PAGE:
Also notable is an example of a Holmegård design bow measuring 150cm in length, with 3.7cm-wide limbs, dated to 4,000 BC-3,000 BC, found in Bodman in southern Germany, around 1,000km south of Denmark. Like the bows from Ochsenmoor and Vrees, it was made not of elm but yew.

The Technology of the Mesolithic bows

Of all European bow woods, elm is inferior only to yew (Taxus baccata), which didn’t spread into these northern parts until the third millennium BC. 

One way of mitigating the risk of breakage in a powerful bow is ‘overbuilding’ – making the limbs broader so that the stress is distributed over a wider surface. Since stress is distributed unevenly in a bent bow – more of it close to the middle and lesser towards the ends – the limbs can be made to taper towards the nocks, reducing their mass and therefore increasing cast, a principle that has been applied in a somewhat extreme way in the child’s bow from Møllegabet. Also, with wide limbs there is no need for a rounded, high-stacked belly.

To ascertain a comfortable grip, and to account for the archer’s paradox, the handle section needs to be narrower and deeper than the limbs, making this part of the bow rigid, and thus preventing it from ‘kicking’ in the hand when shot.

Ringkloster (left) & MollagAbet (right)

Stone tools are less efficient than metal ones, which is beneficial in that they reduce the risk of removing too much material unintentionally. On the other hand, they make bow building a tiring, arduous and time-consuming exercise. Therefore, a bowyer would naturally strive to keep the amount of work applied to a single stave as limited as possible.

This includes using a trunk of comparatively small diameter, and utilising its de-barked, but otherwise untouched, natural surface as the rounded back of the bow-to-be while removing material only from the belly. This method also makes sure the outer growth ring is not damaged, a fact that further reduces the risk of breakage under tensile stress.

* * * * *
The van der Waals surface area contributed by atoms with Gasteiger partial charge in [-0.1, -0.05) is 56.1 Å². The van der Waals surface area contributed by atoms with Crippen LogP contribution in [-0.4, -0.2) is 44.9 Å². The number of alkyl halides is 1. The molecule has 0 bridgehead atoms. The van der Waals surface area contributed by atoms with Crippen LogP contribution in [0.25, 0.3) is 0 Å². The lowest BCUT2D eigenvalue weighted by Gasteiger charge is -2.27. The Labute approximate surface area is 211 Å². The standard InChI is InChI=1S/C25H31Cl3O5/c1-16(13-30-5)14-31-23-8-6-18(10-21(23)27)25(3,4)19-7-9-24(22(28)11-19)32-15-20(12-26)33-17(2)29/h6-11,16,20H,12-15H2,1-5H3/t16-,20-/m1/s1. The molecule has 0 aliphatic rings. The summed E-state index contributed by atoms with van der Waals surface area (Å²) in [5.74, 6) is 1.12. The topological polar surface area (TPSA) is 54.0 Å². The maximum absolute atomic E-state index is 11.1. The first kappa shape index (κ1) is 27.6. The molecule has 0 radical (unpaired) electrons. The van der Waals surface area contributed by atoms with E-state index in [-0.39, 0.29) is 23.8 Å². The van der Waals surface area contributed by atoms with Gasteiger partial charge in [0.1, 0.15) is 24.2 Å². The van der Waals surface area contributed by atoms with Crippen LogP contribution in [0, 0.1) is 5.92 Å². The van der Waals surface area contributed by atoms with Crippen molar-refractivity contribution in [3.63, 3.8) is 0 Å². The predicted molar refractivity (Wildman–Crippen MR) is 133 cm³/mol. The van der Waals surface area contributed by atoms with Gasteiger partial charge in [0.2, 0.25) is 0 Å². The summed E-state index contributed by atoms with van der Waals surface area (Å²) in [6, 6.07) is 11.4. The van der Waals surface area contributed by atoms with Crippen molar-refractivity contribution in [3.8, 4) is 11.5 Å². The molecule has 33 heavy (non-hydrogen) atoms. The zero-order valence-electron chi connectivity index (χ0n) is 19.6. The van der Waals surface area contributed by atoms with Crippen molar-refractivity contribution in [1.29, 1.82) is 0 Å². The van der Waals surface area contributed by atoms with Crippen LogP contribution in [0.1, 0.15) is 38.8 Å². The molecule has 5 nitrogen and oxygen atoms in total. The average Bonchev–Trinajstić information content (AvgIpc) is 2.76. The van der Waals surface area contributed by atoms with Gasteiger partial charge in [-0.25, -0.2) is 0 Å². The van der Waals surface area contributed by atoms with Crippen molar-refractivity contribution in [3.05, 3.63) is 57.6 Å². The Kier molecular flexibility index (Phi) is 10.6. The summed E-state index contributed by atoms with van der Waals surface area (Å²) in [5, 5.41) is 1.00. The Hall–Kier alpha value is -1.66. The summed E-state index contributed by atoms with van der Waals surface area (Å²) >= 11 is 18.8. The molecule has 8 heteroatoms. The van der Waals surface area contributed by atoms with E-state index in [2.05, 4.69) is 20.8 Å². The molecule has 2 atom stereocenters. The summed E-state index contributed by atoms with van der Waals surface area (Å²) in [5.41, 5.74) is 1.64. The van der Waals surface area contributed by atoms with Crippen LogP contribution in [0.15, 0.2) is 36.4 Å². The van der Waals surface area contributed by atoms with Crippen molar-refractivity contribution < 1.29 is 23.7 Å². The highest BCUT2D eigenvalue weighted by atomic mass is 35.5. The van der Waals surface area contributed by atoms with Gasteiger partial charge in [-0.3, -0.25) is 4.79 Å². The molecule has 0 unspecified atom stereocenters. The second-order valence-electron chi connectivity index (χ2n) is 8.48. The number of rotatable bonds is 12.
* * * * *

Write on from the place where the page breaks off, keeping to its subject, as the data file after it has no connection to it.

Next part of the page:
Mesolithic bows with growth rings still visible show that this method was the common way of building a wide-limbed flat-bow from straight, knot-free elm trunks of small diameter that had grown slowly in the shade, thus producing a very narrow grain.

The Mesolithic bowyers obviously made use of the best bow wood available to them in the most efficient manner. This probably goes a long way to explain why bows of Holmegård design have been in use for (at least) roughly 5,000 years in an area that seems to cover Denmark, northern Germany and the Netherlands, and perhaps other regions as well. In fact, the Holmegård design and its variations seem to have been so successful that even when yew wood became available in northern Europe, bowyers made use of the new material but kept the ‘traditional’ shape. 

The Holmegård-type bow had its heyday from circa 6,500 BC to circa 1,700 BC, when it dominated the northern scene as the superior and most sophisticated weapon for hunting and perhaps warfare as well. As is so often the case with archaeology, we know not where it originally came from, or who first invented it, and we don’t know the reasons why it fell into disuse after approximately 5,000 years of a successful career. Fortunately though, we have a number of artefacts speaking to us of a time at the very dawn of archery history.